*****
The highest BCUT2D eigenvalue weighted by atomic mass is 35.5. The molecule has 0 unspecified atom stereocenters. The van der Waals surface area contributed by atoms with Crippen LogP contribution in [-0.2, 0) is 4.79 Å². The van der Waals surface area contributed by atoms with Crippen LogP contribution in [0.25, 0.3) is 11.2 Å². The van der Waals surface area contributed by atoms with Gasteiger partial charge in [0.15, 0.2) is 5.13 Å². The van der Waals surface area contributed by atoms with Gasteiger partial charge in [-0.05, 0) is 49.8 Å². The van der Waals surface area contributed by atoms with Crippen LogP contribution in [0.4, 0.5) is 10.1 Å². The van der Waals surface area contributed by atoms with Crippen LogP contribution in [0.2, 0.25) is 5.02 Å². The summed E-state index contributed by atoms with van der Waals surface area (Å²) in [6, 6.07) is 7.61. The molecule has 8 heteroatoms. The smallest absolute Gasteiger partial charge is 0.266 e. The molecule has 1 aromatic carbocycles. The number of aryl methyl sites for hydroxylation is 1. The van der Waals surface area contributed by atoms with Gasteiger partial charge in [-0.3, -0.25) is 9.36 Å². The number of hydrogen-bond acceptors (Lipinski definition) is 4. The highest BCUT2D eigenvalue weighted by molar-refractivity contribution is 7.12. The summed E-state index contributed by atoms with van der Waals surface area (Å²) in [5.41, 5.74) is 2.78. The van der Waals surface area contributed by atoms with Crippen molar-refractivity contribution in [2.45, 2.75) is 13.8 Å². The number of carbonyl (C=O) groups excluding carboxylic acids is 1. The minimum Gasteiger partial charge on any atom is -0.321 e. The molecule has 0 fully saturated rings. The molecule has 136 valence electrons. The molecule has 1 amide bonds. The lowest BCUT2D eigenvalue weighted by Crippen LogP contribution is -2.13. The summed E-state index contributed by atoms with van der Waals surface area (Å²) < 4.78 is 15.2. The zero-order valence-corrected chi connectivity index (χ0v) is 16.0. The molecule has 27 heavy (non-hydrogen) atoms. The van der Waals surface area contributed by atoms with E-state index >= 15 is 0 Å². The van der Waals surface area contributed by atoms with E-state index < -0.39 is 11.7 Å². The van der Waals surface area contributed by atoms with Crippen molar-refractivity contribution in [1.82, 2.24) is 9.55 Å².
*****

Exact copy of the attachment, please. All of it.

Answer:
The highest BCUT2D eigenvalue weighted by atomic mass is 35.5. The molecule has 0 unspecified atom stereocenters. The van der Waals surface area contributed by atoms with Crippen LogP contribution in [-0.2, 0) is 4.79 Å². The van der Waals surface area contributed by atoms with Crippen LogP contribution in [0.25, 0.3) is 11.2 Å². The van der Waals surface area contributed by atoms with Gasteiger partial charge in [0.15, 0.2) is 5.13 Å². The van der Waals surface area contributed by atoms with Gasteiger partial charge in [-0.05, 0) is 49.8 Å². The van der Waals surface area contributed by atoms with Crippen LogP contribution in [0.4, 0.5) is 10.1 Å². The van der Waals surface area contributed by atoms with Crippen LogP contribution in [0.2, 0.25) is 5.02 Å². The summed E-state index contributed by atoms with van der Waals surface area (Å²) in [6, 6.07) is 7.61. The molecule has 8 heteroatoms. The smallest absolute Gasteiger partial charge is 0.266 e. The molecule has 1 aromatic carbocycles. The number of aryl methyl sites for hydroxylation is 1. The van der Waals surface area contributed by atoms with Gasteiger partial charge in [-0.3, -0.25) is 9.36 Å². The number of hydrogen-bond acceptors (Lipinski definition) is 4. The highest BCUT2D eigenvalue weighted by molar-refractivity contribution is 7.12. The summed E-state index contributed by atoms with van der Waals surface area (Å²) in [5.41, 5.74) is 2.78. The van der Waals surface area contributed by atoms with Crippen molar-refractivity contribution in [2.45, 2.75) is 13.8 Å². The number of carbonyl (C=O) groups excluding carboxylic acids is 1. The minimum Gasteiger partial charge on any atom is -0.321 e. The molecule has 0 fully saturated rings. The molecule has 136 valence electrons. The molecule has 1 amide bonds. The lowest BCUT2D eigenvalue weighted by Crippen LogP contribution is -2.13. The summed E-state index contributed by atoms with van der Waals surface area (Å²) < 4.78 is 15.2. The zero-order valence-corrected chi connectivity index (χ0v) is 16.0. The molecule has 27 heavy (non-hydrogen) atoms. The van der Waals surface area contributed by atoms with E-state index >= 15 is 0 Å². The van der Waals surface area contributed by atoms with E-state index < -0.39 is 11.7 Å². The van der Waals surface area contributed by atoms with Crippen molar-refractivity contribution in [1.82, 2.24) is 9.55 Å².